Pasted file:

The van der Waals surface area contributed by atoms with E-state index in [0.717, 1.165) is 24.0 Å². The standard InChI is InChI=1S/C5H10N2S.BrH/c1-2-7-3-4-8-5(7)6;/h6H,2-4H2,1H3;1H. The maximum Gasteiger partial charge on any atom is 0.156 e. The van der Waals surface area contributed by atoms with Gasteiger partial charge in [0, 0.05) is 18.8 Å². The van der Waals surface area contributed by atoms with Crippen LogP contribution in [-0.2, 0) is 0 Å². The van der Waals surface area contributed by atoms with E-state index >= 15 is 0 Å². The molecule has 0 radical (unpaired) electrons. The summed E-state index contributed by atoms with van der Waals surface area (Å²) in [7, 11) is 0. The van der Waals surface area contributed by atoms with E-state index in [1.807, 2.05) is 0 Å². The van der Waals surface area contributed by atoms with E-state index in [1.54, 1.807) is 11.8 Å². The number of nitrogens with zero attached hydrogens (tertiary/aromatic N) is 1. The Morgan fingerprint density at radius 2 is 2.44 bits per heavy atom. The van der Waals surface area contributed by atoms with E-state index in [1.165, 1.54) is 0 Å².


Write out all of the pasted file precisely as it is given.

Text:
The van der Waals surface area contributed by atoms with E-state index in [0.717, 1.165) is 24.0 Å². The standard InChI is InChI=1S/C5H10N2S.BrH/c1-2-7-3-4-8-5(7)6;/h6H,2-4H2,1H3;1H. The maximum Gasteiger partial charge on any atom is 0.156 e. The van der Waals surface area contributed by atoms with Gasteiger partial charge in [0, 0.05) is 18.8 Å². The van der Waals surface area contributed by atoms with Crippen LogP contribution in [-0.2, 0) is 0 Å². The van der Waals surface area contributed by atoms with E-state index >= 15 is 0 Å². The molecule has 0 radical (unpaired) electrons. The summed E-state index contributed by atoms with van der Waals surface area (Å²) in [7, 11) is 0. The van der Waals surface area contributed by atoms with E-state index in [1.807, 2.05) is 0 Å². The van der Waals surface area contributed by atoms with E-state index in [1.54, 1.807) is 11.8 Å². The number of nitrogens with zero attached hydrogens (tertiary/aromatic N) is 1. The Morgan fingerprint density at radius 2 is 2.44 bits per heavy atom. The van der Waals surface area contributed by atoms with E-state index in [1.165, 1.54) is 0 Å².